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Cannabis use disorders among Australian adults: results from the National Survey of Mental Health and Wellbeing

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Author: Wendy Swift, Wayne Hall, Maree Teesson

Resource Type: Technical Reports

NDARC Technical Report No. 78 (1999)


The National Survey of Mental Health and Well-Being (NSMHWB) interviewed a representative sample of 10,641 Australians aged 18 years and older about symptoms of DSM-IV and ICD-10 mental health and substance use disorders, and disability and help-seeking associated with these disorders. It provided the first opportunity to examine the prevalence of cannabis use disorders in the adult Australian population.

This report presents data on the prevalence of cannabis use, the prevalence and correlates of DSM-IV cannabis use disorders, the DSM-IV dependence symptoms reported and health service utilisation among Australian adults. A limited comparison with ICD-10 cannabis use disorders is presented. The factor structures of DSM-IV and ICD-10 dependence symptoms and agreement between the two diagnostic systems in who is diagnosed with a disorder are also examined.

In the past 12 months, 7.1% of Australians had consumed cannabis on more than five occasions; it was the most commonly used illicit drug among Australians. Cannabis use predominated among males (10.1% vs 4.2% of females) and 18-24 year olds (19.8%, compared to 12% or less in older age groups).

During this time 2.3% of Australian adults, and 31.7% of cannabis users, were diagnosed with a DSM-IV cannabis use disorder. This was predominantly cannabis dependence (1.5% of the population and 21% of users) as opposed to abuse (0.8% of the population and 10.7% of users). Cannabis use disorders were the second most common diagnosed substance use disorder. As with use, disorders tended to predominate among males and young adults.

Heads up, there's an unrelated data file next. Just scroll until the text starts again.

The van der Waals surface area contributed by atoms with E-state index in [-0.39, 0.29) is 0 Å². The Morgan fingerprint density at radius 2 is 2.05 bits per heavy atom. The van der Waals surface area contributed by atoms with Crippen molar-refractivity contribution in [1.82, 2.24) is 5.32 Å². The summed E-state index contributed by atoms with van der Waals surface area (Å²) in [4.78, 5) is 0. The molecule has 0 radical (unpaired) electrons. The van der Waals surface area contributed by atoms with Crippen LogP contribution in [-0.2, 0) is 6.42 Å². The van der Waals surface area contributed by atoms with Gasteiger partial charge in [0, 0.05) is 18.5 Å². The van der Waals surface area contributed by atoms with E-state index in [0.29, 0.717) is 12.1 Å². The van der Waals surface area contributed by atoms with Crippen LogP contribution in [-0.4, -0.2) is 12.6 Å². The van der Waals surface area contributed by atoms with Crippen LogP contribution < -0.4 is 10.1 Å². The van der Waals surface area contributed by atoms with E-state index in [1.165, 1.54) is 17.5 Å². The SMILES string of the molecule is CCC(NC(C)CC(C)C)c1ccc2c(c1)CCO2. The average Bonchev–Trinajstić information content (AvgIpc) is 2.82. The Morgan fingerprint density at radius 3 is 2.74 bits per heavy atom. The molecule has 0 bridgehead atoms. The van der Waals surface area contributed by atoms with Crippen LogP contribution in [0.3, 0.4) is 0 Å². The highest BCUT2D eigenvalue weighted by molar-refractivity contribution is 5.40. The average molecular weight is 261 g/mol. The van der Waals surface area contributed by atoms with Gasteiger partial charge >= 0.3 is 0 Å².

The most commonly reported DSM-IV dependence symptoms were: a persistent desire, or unsuccessful efforts to moderate use (36.6%) and withdrawal symptoms (29.7%). Users were typically only mildly dependent, meeting a mean of 1.3 out of the 7 dependence criteria.

A multivariate analysis of level of cannabis involvement (no cannabis use, non-dependent use, DSM-IV dependent use) identified a number of correlates of increased involvement. Demographic factors were: being male, being younger, being unemployed, not being in a married/defacto relationship and being Australian born (compared to being born in a non-English speaking country). Correlates indicative of a comorbidity between cannabis dependence and substance use or mental health factors were: being a current tobacco smoker, having a DSM-IV alcohol use disorder, illicit drug use involvement, and having higher neuroticism scores on the EPQ.

Those who met DSM-IV cannabis dependence criteria were approximately 3 times as likely as those without to have sought help from a health professional in the past 12 months for a mental health problem than those without. These figures were on a par with those diagnosed with alcohol dependence. However, given a number of factors were associated with level of cannabis involvement, the effect of these on the relationship between dependence and health service utilisation needs to be investigated.

As a comparison 1.7% of Australian adults and 23.6% of users were diagnosed with ICD-10 cannabis use disorders in the past 12 months. As with the DSM-IV diagnoses, dependence was more common than harmful use, and disorders were more common among males and younger adults. The most commonly reported ICD-10 dependence symptoms were: difficulties controlling cannabis use (43.2%) and withdrawal symptoms (29.7%). Again, users clustered at the mild end of the dependence continuum, meeting an average of 1.3 out the 6 ICD-10 criteria.

Principal components analyses (PCA) of DSM-IV and ICD-10 dependence symptoms indicated that among the general Australian population, cannabis dependence symptoms formed a unidimensional syndrome with good internal consistency.

There was excellent agreement between the DSM-IV and ICD-10 diagnostic systems as to who was diagnosed with cannabis dependence (kappa=0.9) and severity of dependence (r=0.9). Agreement between the systems on the proportion of Australians with a cannabis use disorder was substantial, but slightly lower (kappa=0.7), largely because of the poor agreement between the DSM-IV abuse and ICD-10 harmful use diagnoses.

These results show that cannabis use disorders are the second most common form of substance use disorder in the Australian population, affecting approximately 300,000 adults. The significance of cannabis dependence needs further investigation, particularly its clinical relevance and its causal significance in the likelihood of developing adverse health outcomes. Cross-sectional surveys such as these thus need to be supplemented by longitudinal research and intervention studies.